Hello, and welcome to our new series that selects interesting things about which we would love someone to create a game.
This is not an opportunity for us to pretend that we are game designers, but an opportunity to celebrate the variety of themes that games can address and the kind of things that seem full of glorious promise of play.
Check out our file & # 39; Someone should make a game about & # 39; for all our pieces so far.
I am ashamed to admit that there is a very small part of me that likes the idea of being a banker. Or at least a good banker. It's a bit like those announcements to join the army: if you ignore all those annoying questions of ethics, there is probably something quite exciting about it, being at the center of the action, doing something that all those normal civilians would not understand, and you too go to ski
Daily commerce, as I understand it (barely), is the most banking thing you can do. In short, it is when you buy and sell shares in the course of a unique and fluctuating day, you always sell everything by the time that day ends and, hopefully, ends with a profit. It is something that anyone can do if they have the money in advance and the right type of investor account. It's also what the influencers of these men's lifestyle on Instagram are supposedly doing, with their slightly tight shirts that cling, a little awkwardly, to their bulky biceps and stop just above their huge wristwatch, with Hands cleverly represented by hammering on a Macbook Pro with graphics on it. Title: stand up and grind.
However, eighty percent of daily traders lose more money than they earn. It is a fool's game, unless you are extraordinarily intelligent and extraordinarily lucky, because by definition it is a game of chance. It is impossible to know, without internal negotiation, if an action is about to rise or fall. You can know what everyone else knows: this market report comes out right now on this day, but you can't know what's in it in advance. You can't even know, for sure, how the stock market would react even if you knew what was about to be announced early. A company could reveal some terrible quarterly results, making it think that the price of the shares in that company would fall, but it could also be about to be taken, causing the shares to rise. It is unlikely that everything will happen on the same day, of course, and there is probably some rule about when those things are announced that makes this a particularly bad example, but the idea is understood.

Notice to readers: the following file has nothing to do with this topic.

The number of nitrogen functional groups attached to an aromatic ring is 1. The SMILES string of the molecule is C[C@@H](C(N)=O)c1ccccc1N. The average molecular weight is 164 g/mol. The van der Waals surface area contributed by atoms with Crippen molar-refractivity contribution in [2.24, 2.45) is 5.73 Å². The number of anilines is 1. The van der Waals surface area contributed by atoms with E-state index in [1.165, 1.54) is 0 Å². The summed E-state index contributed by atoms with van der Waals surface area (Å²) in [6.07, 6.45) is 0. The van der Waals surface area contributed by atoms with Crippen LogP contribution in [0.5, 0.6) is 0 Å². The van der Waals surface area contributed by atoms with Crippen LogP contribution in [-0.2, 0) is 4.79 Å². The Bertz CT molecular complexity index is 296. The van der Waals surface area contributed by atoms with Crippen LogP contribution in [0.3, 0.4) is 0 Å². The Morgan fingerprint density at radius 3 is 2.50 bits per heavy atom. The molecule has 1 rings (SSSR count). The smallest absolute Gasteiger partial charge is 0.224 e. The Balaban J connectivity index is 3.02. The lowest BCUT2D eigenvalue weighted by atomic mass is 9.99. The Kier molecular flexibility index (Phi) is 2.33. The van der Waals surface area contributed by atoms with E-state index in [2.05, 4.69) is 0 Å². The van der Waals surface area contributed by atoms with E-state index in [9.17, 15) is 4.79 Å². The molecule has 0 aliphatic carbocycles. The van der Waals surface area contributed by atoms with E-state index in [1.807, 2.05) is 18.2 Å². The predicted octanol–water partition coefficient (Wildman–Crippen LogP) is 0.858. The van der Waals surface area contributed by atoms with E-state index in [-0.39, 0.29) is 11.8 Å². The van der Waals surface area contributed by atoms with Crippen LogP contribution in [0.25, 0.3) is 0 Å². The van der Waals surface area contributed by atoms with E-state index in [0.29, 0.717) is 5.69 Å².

However, all this becomes interesting when you see where the value of that action comes from, because finance people tend to disagree. Some think that it is completely what is called the "core value," which is the amount of money you can really earn by owning the shares for a long period of time, and that it comes down to the real strength of the business How could I change time, and so on. It is difficult to specify, but at least it comes from the idea that there is a real element of the stock prices that is based on reality, and that eventually, in the long run, they will return to that fundamental price.
The other is called "mark to market", and that is the idea that something is worth what someone is willing to pay for it. In other words: it's about perception. Then, when a company announces those bad results, the share price will fall because other traders think that the share price will fall, so they are also trying to sell theirs. It makes this type of second-order market strange, refractive, once away from real reality, where everyone buys and sells according to whether they believe other people are going to buy or sell, and suddenly you have to think not only of what something Ok but what other people think is worth and if it should fit for that. A bit like trying to figure out if you should vote tactically.
What surprises me about all this, in reality, is that you end up with an entire industry that swells out of nowhere. In the end, it causes bubbles, and by virtue of them, accidents, where people buy because they think that other people buy, without real and underlying value for the thing itself, and everything that is needed for everything to collapse He is someone with a lot of that to sell, deciding that they have had enough. There is an illusion of complexity, which does not mean that the markets themselves are not complex, or that the algorithms and analyzes gathered by the geniuses who work with them are not geniuses. But this type of activity layer is happening, carried out by much more than just those practitioners who are too confident in the daily trade that make up the unfortunate eighty percent, which is completely removed from reality.
It reminds me, bringing this back to the games, from Spec Ops: The Line, or more specifically something that Emma, Oli and Christian said about it in our game podcast of the decade a few weeks ago. There is a layer of that game that is apparently crap: shoot, loot ammunition, reload, advance through the levels. It's all a bit of a song, and enough for many people to give up before it really starts. But what is hiding is a layer of real complexity, real depth, from which you can take absolutely something true and tangible. Spec Ops touched it, without pressing it, in its parable of war. I would like a game that is even more direct: a game with a layer of white and empty noise activity, full of the mistaken belief that what you are doing matters, extends over something completely different and completely deeper.